Before we officially start the countdown, I have one more point to make that I was reminded of as I glanced through YouTube comments last night: At no point in this process does nostalgia come into play. Though many of these films were watched many a times during my childhood, I’m looking at these films through the clear eyes of a Disney fanatic and film lover. This also means that I don’t mean to offend you if your favorite childhood film receives a low ranking.
With that out of the way, let us begin.
“Now I call on my Army of the Dead; the Cauldron-born! Arise, my messengers of death! Our time has arrived!” – The Horned King
The Black Cauldron, released in 1985, is truly the black sheep (can this be considered a No Pun Intended moment?) of the Disney canon. Made and released at a time where Disney Animation was at a crossroads, it was an attempt to create a darker, more mature Animated Feature. The Black Cauldron would eventually be seen as the film that marked the definitive end of the Disney Dark Ages, as the films released afterwards led the charge towards the Renaissance of the 1990s.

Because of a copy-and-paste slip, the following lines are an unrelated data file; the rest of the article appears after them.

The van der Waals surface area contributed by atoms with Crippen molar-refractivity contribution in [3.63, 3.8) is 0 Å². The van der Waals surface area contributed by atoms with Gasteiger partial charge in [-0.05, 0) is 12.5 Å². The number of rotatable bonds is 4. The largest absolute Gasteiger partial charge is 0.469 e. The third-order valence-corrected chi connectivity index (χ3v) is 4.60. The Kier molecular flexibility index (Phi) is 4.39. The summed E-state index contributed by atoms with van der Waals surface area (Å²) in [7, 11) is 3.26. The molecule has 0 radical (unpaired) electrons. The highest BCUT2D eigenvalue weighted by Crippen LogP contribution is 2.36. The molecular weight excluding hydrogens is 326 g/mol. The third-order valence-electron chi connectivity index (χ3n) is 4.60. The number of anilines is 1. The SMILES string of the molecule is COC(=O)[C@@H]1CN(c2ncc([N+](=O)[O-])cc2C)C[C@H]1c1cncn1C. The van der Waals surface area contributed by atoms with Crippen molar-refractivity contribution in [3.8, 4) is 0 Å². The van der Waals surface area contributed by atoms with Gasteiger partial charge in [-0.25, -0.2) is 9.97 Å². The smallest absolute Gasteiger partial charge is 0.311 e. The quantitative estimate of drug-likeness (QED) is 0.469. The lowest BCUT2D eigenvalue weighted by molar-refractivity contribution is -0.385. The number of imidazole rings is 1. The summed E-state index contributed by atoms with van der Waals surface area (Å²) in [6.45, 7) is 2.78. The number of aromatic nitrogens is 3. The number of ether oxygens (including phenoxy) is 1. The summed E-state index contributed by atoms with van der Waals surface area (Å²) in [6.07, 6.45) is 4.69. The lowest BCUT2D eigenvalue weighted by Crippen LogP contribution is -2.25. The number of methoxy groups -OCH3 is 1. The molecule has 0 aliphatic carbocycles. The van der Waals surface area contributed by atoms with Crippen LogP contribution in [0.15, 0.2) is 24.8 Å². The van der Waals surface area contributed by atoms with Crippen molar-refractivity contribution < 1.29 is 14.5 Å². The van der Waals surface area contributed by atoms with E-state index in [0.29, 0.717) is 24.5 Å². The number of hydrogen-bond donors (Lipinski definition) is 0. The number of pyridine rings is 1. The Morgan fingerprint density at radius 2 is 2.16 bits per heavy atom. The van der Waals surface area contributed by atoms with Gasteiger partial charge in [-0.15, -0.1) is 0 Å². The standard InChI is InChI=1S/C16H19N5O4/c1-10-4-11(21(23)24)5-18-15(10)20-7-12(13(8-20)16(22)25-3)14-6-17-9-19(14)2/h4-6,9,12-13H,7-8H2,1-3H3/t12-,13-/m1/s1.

The film, based on the book of the same name, tells the story of young assistant pig keeper Taran, who is quested with protecting the magical pig Hen Wen from The Horned King, who wants to use the pig’s oracle powers to find the all powerful Black Cauldron. In his journey and eventual capture, he is joined by Gurgi, a creature of the forest, Eilonwy, a princess, and Fflewddur Fflam, a elderly bard with a lie detecting harp, who together join him in his quest to destroy The Black Cauldron. Along the way, they encounter fairies, witches, and the evil Horned King himself.
The thing that places The Black Cauldron in this 50th spot more than anything else is the fact that it has no defining strengths. Nothing from the film stands out as something worth noting as good. This is what separates it from its brethren in the Disney Canon. Even the films that join The Black Cauldron in the bottom five each have at least one character or scene or moment that works. That’s not to say that the entirety of The Black Cauldron is bad, it’s more that nothing jumps out as a positive.
If I had to give the film some sort of positive, it’s the fact that the backgrounds are beautifully drawn most of the time, but we’ll get to why that turns into a negative point in just a second.
Let’s lay into The Black Cauldron’s faults, shall we?